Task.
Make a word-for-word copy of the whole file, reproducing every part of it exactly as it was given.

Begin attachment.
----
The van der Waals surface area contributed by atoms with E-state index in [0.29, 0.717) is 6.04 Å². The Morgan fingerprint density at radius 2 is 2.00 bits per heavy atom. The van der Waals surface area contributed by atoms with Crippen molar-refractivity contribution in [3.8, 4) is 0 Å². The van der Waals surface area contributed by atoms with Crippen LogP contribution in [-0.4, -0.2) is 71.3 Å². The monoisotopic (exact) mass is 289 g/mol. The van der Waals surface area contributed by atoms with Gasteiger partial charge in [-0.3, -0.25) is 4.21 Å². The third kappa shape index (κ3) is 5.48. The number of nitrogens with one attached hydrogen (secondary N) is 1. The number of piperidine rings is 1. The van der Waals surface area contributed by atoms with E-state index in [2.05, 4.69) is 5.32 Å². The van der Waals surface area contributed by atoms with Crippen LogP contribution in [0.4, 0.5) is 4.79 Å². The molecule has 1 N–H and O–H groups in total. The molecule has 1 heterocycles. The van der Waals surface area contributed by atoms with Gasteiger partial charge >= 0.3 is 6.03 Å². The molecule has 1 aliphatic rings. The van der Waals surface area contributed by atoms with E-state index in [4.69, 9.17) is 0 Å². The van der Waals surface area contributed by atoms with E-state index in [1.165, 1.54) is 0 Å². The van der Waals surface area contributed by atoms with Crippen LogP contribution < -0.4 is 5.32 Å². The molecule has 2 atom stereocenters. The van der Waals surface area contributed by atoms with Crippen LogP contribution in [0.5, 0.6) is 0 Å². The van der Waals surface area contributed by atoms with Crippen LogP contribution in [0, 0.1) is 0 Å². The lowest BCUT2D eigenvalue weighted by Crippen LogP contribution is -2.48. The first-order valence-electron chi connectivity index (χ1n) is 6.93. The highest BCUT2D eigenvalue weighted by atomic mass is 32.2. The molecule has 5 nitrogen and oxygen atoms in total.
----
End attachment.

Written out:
The van der Waals surface area contributed by atoms with E-state index in [0.29, 0.717) is 6.04 Å². The Morgan fingerprint density at radius 2 is 2.00 bits per heavy atom. The van der Waals surface area contributed by atoms with Crippen molar-refractivity contribution in [3.8, 4) is 0 Å². The van der Waals surface area contributed by atoms with Crippen LogP contribution in [-0.4, -0.2) is 71.3 Å². The monoisotopic (exact) mass is 289 g/mol. The van der Waals surface area contributed by atoms with Gasteiger partial charge in [-0.3, -0.25) is 4.21 Å². The third kappa shape index (κ3) is 5.48. The number of nitrogens with one attached hydrogen (secondary N) is 1. The number of piperidine rings is 1. The van der Waals surface area contributed by atoms with E-state index in [2.05, 4.69) is 5.32 Å². The van der Waals surface area contributed by atoms with Crippen LogP contribution in [0.4, 0.5) is 4.79 Å². The molecule has 1 N–H and O–H groups in total. The molecule has 1 heterocycles. The van der Waals surface area contributed by atoms with Gasteiger partial charge >= 0.3 is 6.03 Å². The molecule has 1 aliphatic rings. The van der Waals surface area contributed by atoms with E-state index in [4.69, 9.17) is 0 Å². The van der Waals surface area contributed by atoms with E-state index in [1.165, 1.54) is 0 Å². The van der Waals surface area contributed by atoms with Crippen LogP contribution < -0.4 is 5.32 Å². The molecule has 2 atom stereocenters. The van der Waals surface area contributed by atoms with Crippen LogP contribution in [0.5, 0.6) is 0 Å². The van der Waals surface area contributed by atoms with Crippen LogP contribution in [0, 0.1) is 0 Å². The lowest BCUT2D eigenvalue weighted by Crippen LogP contribution is -2.48. The first-order valence-electron chi connectivity index (χ1n) is 6.93. The highest BCUT2D eigenvalue weighted by atomic mass is 32.2. The molecule has 5 nitrogen and oxygen atoms in total.